If script two were dependant on script three(ie. script three should load first), this wouldn't matter, WordPress will determine the enqueue priorities for those scripts and output them in the correct order, in short, it all gets worked out automagically for you by WordPress.

  • I think init is not the proper place to dispatch the enqueue.
    – brasofilo
    Commented Sep 21, 2013 at 23:14
  • Code was originally copied from Mike's answer, then adjusted to illustrate a point. You are correct however, so i've updated the answer to use a better and more correct hook.
    – t31os
    Commented Jan 28, 2014 at 14:42

For small pieces of scripts, which you may not want to include in a separate file, for instance because they are generated dynamically, WordPress 4.5 and further offers wp_add_inline_script. This function basically latches the script to another script.

Let's say, for instance, that you are developing a theme and want your customer to be able to insert his own scripts (like Google Analytics or AddThis) through the options page. You could then use wp_add_inline_script to latch that script to your main js-file (let's say mainjs) like this:

$custom_script = get_option('my-script')
if (!empty($custom_script)) wp_add_inline_script ('mainjs', $custom_script);

My preferred way is to achieve good performance, so rather than using wp_enqueue_script I use HEREDOC with the Fetch API to load everything asynchronously in parallel:

$jquery_script_path = '/wp-includes/js/jquery/jquery.js?ver=1.12.4';
$jquery_dependent_script_paths = [
  get_theme_file_uri( '/assets/js/global.js' ),
  get_theme_file_uri( '/assets/js/jquery.scrollTo.js' ),
  get_theme_file_uri( '/assets/js/skip-link-focus-fix.js' ),
  get_theme_file_uri( '/assets/js/navigation.js' )
$jquery_dependent_script_paths_json = json_encode($jquery_dependent_script_paths);
$inline_scripts = <<<EOD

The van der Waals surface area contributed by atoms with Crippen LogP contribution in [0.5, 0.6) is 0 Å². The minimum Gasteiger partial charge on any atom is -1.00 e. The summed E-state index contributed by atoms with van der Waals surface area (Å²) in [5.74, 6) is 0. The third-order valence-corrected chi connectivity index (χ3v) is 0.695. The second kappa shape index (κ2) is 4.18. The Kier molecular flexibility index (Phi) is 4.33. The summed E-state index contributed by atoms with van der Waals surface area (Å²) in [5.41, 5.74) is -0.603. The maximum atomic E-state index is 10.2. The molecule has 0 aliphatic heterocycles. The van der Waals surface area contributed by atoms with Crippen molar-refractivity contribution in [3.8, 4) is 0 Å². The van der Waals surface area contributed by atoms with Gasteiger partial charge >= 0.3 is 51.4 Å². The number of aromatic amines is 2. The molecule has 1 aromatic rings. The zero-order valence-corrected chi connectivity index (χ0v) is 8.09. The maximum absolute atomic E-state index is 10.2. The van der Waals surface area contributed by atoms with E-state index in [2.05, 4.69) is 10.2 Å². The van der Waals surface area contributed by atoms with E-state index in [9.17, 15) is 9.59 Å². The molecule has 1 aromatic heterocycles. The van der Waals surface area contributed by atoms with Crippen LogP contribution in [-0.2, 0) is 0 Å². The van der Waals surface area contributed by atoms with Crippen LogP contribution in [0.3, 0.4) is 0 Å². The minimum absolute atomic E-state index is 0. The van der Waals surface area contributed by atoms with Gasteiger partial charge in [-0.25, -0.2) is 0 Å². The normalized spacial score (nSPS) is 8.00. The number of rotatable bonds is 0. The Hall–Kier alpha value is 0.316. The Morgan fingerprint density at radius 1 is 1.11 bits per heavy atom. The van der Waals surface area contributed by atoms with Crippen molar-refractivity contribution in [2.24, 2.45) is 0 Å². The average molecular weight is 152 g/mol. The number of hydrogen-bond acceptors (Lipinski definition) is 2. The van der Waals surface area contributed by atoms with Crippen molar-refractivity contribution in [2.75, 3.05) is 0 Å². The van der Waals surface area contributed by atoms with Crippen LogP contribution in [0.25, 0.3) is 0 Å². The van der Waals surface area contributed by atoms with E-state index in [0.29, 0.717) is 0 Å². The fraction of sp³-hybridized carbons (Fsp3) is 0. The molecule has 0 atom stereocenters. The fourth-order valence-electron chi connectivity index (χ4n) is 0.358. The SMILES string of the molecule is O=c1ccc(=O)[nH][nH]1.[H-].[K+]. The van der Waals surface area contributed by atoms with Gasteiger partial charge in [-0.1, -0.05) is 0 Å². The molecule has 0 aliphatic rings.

(function () {
  'use strict';
  if (!window.fetch) return;
   * Fetch Inject v1.6.8
   * Copyright (c) 2017 Josh Habdas
   * @licence ISC
  var fetchInject=function(){"use strict";const e=function(e,t,n,r,o,i,c){i=t.createElement(n),c=t.getElementsByTagName(n)[0],i.type=r.blob.type,i.appendChild(t.createTextNode(r.text)),i.onload=o(r),c?c.parentNode.insertBefore(i,c):t.head.appendChild(i)},t=function(t,n){if(!t||!Array.isArray(t))return Promise.reject(new Error("`inputs` must be an array"));if(n&&!(n instanceof Promise))return Promise.reject(new Error("`promise` must be a promise"));const r=[],o=n?[].concat(n):[],i=[];return t.forEach(e=>o.push(window.fetch(e).then(e=>{return[e.clone().text(),e.blob()]}).then(e=>{return Promise.all(e).then(e=>{r.push({text:e[0],blob:e[1]})})}))),Promise.all(o).then(()=>{return r.forEach(t=>{i.push({then:n=>{"text/css"===t.blob.type?e(window,document,"style",t,n):e(window,document,"script",t,n)}})}),Promise.all(i)})};return t}();
  , fetchInject([

And then insert them into the head, sometimes along with styles like this:

function wc_inline_head() {
  global $inline_scripts;
  echo "{$inline_scripts}";
  global $inline_styles;
  echo "{$inline_styles}";

Resulting in waterfall that looks like this, loading everything at once but controlling the execution order:

enter image description here

Note: This requires use of the Fetch API, which is not available in all browsers.